First American Title Insurance Company has become the first firm to face charges alleging violations of the New York State Department of Financial Services’ Cybersecurity Regulation.
When it was first proposed in 2016, the stated aim of New York’s first-in-the-nation Cybersecurity Regulation, which took effect in March 2017, was to protect against the ever-growing threat of cyber-attacks. The regulation requires banks, insurance companies, and other NYDFS-regulated financial services institutions to establish and maintain a cyber-security program designed to protect consumers and ensure the safety and soundness of the financial services industry.
“For more than four years, First American Title Insurance Company exposed tens of millions of documents that contained consumers’ sensitive personal information, including bank account numbers and statements, mortgage and tax records, Social Security numbers, wire transaction receipts, and drivers’ license images,” NYDFS said in its statement of charges, filed Wednesday. From at least October 2014 through May 2019, due to a known vulnerability on First American’s public-facing Website, “these records were available to anyone with a web browser,” the NYDFS said.
According to the statement of charges, the vulnerability was first introduced during an application software update in May 2014 and went undetected for years. First American’s “mishandling of its own customers’ data was compounded by its willful failure to remediate the vulnerability, even after it was discovered by a penetration test in December 2018,” the statement of charges continues.
First American “failed to conduct a reasonable investigation into the scope and cause of the exposure, reviewing only 10 of the millions of documents exposed and thereby grossly underestimating the seriousness of the vulnerability,” NYDFS said. “Moreover, the title insurer failed to follow the recommendations of its internal cybersecurity team to conduct further investigation into the vulnerability.”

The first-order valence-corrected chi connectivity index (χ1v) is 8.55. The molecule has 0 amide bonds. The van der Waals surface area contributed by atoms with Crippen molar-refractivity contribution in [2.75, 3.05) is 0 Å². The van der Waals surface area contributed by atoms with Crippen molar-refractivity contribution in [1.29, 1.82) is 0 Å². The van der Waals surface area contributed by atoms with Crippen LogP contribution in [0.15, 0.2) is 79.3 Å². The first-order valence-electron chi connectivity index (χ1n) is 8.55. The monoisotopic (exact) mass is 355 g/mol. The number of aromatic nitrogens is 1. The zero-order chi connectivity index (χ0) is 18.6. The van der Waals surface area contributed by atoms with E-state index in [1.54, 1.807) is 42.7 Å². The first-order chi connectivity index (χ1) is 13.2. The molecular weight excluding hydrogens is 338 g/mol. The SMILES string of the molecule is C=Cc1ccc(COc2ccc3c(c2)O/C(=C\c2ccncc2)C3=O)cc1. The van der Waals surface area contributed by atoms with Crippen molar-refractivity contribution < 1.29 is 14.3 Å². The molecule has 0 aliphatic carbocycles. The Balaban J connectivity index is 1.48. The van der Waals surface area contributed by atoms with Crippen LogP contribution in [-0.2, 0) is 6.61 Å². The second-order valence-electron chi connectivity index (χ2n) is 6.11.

Instead, First American “allowed unfettered access to the personal and financial data of millions of its customers for six more months until the breach and its serious ramifications were widely publicized by a nationally recognized cyber-security industry journalist,” according to the statement of charges. That cyber-security journalist was KrebsOnSecurity, who first reported the leak in May 2019, writing that the vulnerabilty “exposed approximately 885 million files, the earliest dating back more than 16 years,” and that “no authentication was required to read the documents.”
The NYDFS charges said First American violated six provisions of the Cybersecurity Regulation, including failure to perform an adequate risk assessment; maintain proper access controls; provide adequate security training for cyber-security employees; failure to encrypt certain nonpublic information. NYDFS alleges each instance of non-public information encompassed within the charges constitutes a separate violation carrying up to $1,000 in penalties per violation.
“First American strongly disagrees with the New York Department of Financial Services’ charges,” the company said in a statement. ”As we reported in July 2019, our investigation into the incident, conducted with an outside forensics firm, identified a very limited number of consumers whose non-public personal information likely was accessed without authorization and otherwise found no evidence of misuse of any non-public personal information. None of these identified consumers were New York residents.
“… At First American, security, privacy and confidentiality are of the highest priority, and we intend to vigorously defend ourselves against the Department’s unreasonable charges.
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